Milan Kundera is a French author born on April 1, 1929 in Brno, Czechoslovakia. After secondary school, he attended Charles University to study literature and later transferred to the Academy of Performing Arts in Prague to study film directing. His foray into the literary realm was characterized by heavy political commentary and criticisms of communism. Kundera’s first and second novels, The Joke (1967) and Life is Elsewhere (1973), respectively, were biting satires on communist regimes. Accordingly, Kundera’s works were banned from pro-communist territories and he received a great deal of backlash for his political writings.
While he published numerous books throughout his career, Milan Kundera’s most acclaimed piece is The Unbearable Lightness of Being (1984). It tells the story of Tomas and Tereza, a couple living during Prague Spring of 1968, a period of liberalization in Czechoslovak history. Under Alexander Dubček’s leadership, the Czech people were provided with greater freedom of expression and a guarantee of civil rights. However, these reforms ended due to the Soviet occupation of Czechoslovakia by August 1968.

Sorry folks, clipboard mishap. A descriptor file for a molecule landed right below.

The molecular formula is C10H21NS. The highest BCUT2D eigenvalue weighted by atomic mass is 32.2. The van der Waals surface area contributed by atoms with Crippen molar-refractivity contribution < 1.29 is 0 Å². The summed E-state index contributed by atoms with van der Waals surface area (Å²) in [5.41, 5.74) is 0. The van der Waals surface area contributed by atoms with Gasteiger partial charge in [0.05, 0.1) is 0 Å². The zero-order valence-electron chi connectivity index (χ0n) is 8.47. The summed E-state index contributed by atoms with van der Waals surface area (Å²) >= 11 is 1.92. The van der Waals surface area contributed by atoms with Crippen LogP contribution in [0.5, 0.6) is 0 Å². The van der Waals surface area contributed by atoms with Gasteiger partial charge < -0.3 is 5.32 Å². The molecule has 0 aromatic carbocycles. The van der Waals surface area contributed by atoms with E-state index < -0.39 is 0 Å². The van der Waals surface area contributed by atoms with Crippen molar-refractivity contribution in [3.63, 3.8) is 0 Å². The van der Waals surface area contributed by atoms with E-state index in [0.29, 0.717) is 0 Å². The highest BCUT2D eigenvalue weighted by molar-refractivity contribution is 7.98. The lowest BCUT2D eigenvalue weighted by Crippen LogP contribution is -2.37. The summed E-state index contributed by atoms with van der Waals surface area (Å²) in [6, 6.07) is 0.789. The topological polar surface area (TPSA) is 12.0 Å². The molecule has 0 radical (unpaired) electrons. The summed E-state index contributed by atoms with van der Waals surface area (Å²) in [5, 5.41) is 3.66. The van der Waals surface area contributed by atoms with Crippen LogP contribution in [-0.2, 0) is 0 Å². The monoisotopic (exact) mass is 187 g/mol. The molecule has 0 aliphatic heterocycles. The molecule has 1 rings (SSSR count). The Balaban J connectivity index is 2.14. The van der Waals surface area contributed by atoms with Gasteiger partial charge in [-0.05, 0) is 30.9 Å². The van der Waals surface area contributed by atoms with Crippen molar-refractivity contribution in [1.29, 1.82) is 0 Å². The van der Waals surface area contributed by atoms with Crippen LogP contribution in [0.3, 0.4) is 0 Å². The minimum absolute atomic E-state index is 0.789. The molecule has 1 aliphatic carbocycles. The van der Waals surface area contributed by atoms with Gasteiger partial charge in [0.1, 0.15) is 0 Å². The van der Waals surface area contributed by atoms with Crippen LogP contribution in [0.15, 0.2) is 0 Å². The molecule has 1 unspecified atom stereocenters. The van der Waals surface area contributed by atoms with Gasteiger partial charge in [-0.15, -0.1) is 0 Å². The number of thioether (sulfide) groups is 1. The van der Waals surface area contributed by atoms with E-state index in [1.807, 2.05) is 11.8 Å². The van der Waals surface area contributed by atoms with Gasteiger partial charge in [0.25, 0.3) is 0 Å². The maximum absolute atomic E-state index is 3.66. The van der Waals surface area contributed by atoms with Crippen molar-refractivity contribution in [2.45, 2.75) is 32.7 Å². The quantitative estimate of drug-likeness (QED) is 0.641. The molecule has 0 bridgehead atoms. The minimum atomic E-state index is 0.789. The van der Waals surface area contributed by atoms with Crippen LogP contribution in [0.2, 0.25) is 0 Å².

When it was published in 1984, The Unbearable Lightness of Being was immensely popular and soon became Kundera’s most popular work. Four years later, in 1988, the novel was adapted into a film of the same name, directed by Philip Kaufman and written by Jean-Claude Carrière. It ultimately grossed $10 million at the box office and was nominated for an Academy Award for Best Adapted Screenplay. Despite the film’s success, Kundera himself believed that it did not properly capture the spirit of the story and consequently, he does not allow any further screen adaptations of his novels.